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Conflicting demands on a modern healthcare service: Can Rawlsian justice provide a guiding philosophy for the NHS and other socialised health services?

Published in:

Fritz Z, Cox C. Conflicting demands on a modern healthcare service: Can Rawlsian justice provide a guiding philosophy for the NHS and other socialized health services?. Bioethics. 2019;00:1–8.

Why it matters

Healthcare systems face a number of challenges, but many of them boil down to competing demands. How do you weigh clinical needs versus financial constraints? Do you invest in current patients or plan for the future?

In situations of competing or conflicting priorities and interests, it’s difficult to design health system that balances everyone’s needs. But philosopher John Rawls’s theory of justice could help.

Rawls suggests that people will make rational, impartial decisions if they are separated from their vested interests. Behind a theoretical ‘veil of ignorance’, they don’t know what role they’re going to play in a society (or system). This frees them to design that system based on just and equitable principles.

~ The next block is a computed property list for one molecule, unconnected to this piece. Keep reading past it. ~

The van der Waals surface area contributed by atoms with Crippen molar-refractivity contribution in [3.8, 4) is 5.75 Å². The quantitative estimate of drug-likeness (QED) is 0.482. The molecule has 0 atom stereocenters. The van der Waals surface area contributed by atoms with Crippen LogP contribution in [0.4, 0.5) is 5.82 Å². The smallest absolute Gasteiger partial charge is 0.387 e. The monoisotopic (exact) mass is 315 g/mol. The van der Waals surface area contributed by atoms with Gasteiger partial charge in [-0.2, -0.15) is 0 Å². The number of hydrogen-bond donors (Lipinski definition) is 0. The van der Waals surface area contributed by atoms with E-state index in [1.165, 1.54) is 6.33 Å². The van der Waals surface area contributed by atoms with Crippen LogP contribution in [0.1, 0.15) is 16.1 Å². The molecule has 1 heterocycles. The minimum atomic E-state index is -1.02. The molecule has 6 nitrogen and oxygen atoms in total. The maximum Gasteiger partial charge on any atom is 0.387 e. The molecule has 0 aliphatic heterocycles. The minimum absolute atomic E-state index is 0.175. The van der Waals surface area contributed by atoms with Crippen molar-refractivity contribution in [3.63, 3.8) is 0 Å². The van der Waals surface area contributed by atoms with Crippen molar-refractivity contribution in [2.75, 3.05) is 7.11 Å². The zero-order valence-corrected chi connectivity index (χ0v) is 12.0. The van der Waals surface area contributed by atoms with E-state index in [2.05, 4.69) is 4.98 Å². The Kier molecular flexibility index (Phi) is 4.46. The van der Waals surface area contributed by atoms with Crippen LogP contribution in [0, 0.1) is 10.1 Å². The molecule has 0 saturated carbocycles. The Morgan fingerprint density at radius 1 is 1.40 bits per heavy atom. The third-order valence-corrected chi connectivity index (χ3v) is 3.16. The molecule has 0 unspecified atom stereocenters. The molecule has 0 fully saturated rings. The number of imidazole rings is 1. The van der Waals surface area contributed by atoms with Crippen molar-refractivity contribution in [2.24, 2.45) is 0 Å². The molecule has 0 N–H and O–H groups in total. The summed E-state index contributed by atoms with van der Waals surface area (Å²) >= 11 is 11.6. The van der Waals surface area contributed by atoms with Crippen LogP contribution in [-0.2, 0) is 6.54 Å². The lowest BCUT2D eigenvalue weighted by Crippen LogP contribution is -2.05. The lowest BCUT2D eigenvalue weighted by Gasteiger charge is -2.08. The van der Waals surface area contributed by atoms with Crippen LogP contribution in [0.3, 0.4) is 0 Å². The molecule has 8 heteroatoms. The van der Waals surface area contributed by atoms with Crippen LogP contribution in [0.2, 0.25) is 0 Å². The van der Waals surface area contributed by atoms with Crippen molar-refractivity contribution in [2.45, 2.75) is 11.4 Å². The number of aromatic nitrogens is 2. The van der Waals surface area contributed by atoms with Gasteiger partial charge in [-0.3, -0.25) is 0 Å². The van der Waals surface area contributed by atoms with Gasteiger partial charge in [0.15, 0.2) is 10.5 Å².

This paper looks at how Rawls’ theory could apply to health system design. It asks what the NHS might look like if the people making policies didn’t know whether they were going to be a patient, clinician, or manager now or in the future.

Our approach

This analysis applies Rawls’ theory of justice to specific areas of conflict in healthcare, including staff training, work conditions, finances, and broader health policy. It explores how a Rawlsian approach could help design just and sustainable healthcare systems, and how it could help address some of the current challenges facing the NHS.

What we found

  • Though Rawls’ theories have often been criticised as tools for making specific healthcare decisions, applying some of Rawls’ principles could help guide how health services should be run.
  • A just healthcare system designed using Rawls’ principles should:
    • Promote staff recruitment, retention and training
    • Invest in long-term, sustainable infrastructure, and not be tied to the five-year cycles of political party control
    • Give more power to the people who work in the system, and the people who use it
  • To apply this theory practically, healthcare managers, clinicians, patients and carers could come together and debate conflicting issues behind a hypothetical ‘veil or ignorance’.

Related content from our open-access series, Elements of Improving Quality and Safety in Healthcare

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